Taxpayers to foot $400G bill to clean up homeless encampments

City leaders in California's capital city are poised to spend $400,000 to fund cleaning crews tasked with picking up trash at homeless encampments.

In a 6-0 vote on Tuesday, the Sacramento City Council approved the funds to hire employees and trash disposal equipment, including a Gator-style vehicle to clean up human waste, the Sacramento Bee reported.

The employees will dispose of trash collected by the city’s Downtown Street Teams in the downtown and River District, according to a staff report.

“If we’re going to clean up one place, we should clean up everywhere in the city, not just downtown and the River District,” said Councilman Larry Carr, who abstained from the vote after saying he wanted the cleaning crews to pick up trash in all parts of the city. “We put the priorities on these two areas to the detriment of other areas of the city.”

The street team currently collects trash outside the city’s homeless shelter. The team is composed of homeless volunteers or those at risk of becoming homeless.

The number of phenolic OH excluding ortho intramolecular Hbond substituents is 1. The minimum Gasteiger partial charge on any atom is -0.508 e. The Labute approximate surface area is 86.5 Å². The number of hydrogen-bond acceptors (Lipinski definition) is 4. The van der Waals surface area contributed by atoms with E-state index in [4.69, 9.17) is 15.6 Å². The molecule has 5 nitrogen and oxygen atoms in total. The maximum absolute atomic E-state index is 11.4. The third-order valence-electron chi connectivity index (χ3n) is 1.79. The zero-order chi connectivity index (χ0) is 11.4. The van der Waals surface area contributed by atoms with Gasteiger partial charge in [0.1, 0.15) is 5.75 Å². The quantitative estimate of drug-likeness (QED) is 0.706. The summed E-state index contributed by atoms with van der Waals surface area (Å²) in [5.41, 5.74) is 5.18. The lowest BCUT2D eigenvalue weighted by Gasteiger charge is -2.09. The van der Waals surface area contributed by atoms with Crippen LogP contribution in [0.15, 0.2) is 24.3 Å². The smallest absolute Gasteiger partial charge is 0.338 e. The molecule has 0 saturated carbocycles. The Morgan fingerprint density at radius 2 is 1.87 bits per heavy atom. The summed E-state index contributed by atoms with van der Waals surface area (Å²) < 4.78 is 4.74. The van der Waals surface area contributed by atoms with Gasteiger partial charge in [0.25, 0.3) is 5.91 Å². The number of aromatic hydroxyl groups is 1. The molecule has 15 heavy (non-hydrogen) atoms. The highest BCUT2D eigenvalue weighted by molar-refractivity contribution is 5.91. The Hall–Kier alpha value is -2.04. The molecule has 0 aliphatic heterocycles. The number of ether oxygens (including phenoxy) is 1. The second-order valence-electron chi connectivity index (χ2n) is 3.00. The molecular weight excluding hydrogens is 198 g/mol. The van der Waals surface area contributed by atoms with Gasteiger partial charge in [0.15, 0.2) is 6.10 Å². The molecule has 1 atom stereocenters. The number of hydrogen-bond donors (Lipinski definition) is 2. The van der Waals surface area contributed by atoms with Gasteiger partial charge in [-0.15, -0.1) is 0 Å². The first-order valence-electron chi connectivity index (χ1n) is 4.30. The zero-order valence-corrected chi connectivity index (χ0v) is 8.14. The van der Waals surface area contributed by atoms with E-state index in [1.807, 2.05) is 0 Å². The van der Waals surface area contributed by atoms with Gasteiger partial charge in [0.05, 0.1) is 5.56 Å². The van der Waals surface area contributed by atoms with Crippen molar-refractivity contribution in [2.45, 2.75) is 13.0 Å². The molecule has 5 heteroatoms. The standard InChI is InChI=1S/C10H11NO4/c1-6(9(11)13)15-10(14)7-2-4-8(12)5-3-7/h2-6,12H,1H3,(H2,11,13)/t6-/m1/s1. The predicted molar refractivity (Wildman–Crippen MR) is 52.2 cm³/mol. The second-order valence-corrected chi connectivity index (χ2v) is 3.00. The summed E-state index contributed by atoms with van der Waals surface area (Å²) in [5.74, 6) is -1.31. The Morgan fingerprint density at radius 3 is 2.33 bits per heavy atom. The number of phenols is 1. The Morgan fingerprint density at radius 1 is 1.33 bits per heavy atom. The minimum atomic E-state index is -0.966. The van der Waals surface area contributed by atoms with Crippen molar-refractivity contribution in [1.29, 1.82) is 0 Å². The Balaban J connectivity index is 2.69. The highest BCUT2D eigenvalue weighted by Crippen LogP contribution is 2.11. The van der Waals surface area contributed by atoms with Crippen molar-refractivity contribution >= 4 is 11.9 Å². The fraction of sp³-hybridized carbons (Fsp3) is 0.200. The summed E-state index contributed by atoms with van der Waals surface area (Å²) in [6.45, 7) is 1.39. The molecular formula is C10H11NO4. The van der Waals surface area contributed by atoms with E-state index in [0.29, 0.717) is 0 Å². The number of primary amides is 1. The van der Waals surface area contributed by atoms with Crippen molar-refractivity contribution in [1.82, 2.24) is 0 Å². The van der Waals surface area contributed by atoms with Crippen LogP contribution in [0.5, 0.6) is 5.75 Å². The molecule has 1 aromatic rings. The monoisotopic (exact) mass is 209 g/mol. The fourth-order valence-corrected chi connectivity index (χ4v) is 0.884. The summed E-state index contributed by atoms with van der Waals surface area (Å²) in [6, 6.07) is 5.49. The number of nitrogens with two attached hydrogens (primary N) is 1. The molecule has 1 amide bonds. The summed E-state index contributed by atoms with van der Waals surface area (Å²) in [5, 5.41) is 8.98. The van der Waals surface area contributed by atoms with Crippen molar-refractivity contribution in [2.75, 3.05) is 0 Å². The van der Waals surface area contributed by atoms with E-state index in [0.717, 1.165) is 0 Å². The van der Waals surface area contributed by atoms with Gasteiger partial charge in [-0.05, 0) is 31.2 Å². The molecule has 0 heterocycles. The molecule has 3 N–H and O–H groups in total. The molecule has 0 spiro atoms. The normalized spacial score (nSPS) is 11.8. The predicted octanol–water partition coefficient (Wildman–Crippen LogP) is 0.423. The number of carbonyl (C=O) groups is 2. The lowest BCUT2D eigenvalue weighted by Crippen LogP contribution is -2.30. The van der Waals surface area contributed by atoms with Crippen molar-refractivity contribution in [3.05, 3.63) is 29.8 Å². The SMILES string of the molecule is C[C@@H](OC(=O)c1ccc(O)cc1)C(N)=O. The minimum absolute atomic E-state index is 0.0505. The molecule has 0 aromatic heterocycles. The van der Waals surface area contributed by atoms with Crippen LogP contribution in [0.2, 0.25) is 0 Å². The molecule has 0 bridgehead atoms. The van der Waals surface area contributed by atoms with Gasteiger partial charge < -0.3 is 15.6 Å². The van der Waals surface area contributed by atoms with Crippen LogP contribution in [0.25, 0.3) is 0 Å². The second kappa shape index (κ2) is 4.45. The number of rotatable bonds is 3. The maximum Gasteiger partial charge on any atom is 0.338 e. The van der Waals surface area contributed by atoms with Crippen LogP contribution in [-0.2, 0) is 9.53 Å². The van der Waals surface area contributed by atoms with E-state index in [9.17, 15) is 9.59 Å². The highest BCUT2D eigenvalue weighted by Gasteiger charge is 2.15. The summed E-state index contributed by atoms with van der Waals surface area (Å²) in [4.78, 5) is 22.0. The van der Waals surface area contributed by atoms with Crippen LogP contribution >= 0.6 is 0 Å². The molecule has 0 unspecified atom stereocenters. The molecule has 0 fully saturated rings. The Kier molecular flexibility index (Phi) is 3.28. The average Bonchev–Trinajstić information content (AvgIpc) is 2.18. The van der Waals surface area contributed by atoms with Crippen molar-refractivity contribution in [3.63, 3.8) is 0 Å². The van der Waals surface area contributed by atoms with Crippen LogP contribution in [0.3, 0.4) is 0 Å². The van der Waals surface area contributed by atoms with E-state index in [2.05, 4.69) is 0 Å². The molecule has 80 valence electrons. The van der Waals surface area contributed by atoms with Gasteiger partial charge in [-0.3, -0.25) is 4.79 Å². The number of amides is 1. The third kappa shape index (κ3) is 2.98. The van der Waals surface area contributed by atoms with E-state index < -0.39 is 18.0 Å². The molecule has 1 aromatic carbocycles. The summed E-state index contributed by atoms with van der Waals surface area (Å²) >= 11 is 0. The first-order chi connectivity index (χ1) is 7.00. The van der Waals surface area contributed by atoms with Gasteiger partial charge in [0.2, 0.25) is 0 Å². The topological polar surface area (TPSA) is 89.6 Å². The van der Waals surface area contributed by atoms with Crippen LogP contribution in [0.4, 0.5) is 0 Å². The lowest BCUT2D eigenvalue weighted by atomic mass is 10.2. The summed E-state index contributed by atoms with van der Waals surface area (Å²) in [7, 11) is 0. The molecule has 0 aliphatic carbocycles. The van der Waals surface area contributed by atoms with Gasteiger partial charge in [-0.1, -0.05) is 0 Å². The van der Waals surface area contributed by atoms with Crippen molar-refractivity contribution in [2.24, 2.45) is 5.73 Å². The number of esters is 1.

Two more teams will launch this winter using state funds received by the city, said Emily Halcon, coordinator of the city’s homeless services, but more funding would be needed to expand the program, she said.

“It is not an all-or-nothing approach here,” Mayor Darrell Steinberg said. “It’s not just help the people on the streets, but ignore the impact of homelessness. There are times when enforcement is, in fact, appropriate and certainly cleanup and addressing the impact of homelessness on the neighbors and on the businesses is absolutely essential.”

In San Francisco, leaders created “poop patrols” to clean up human waste as the city grapples with an increasing homeless population.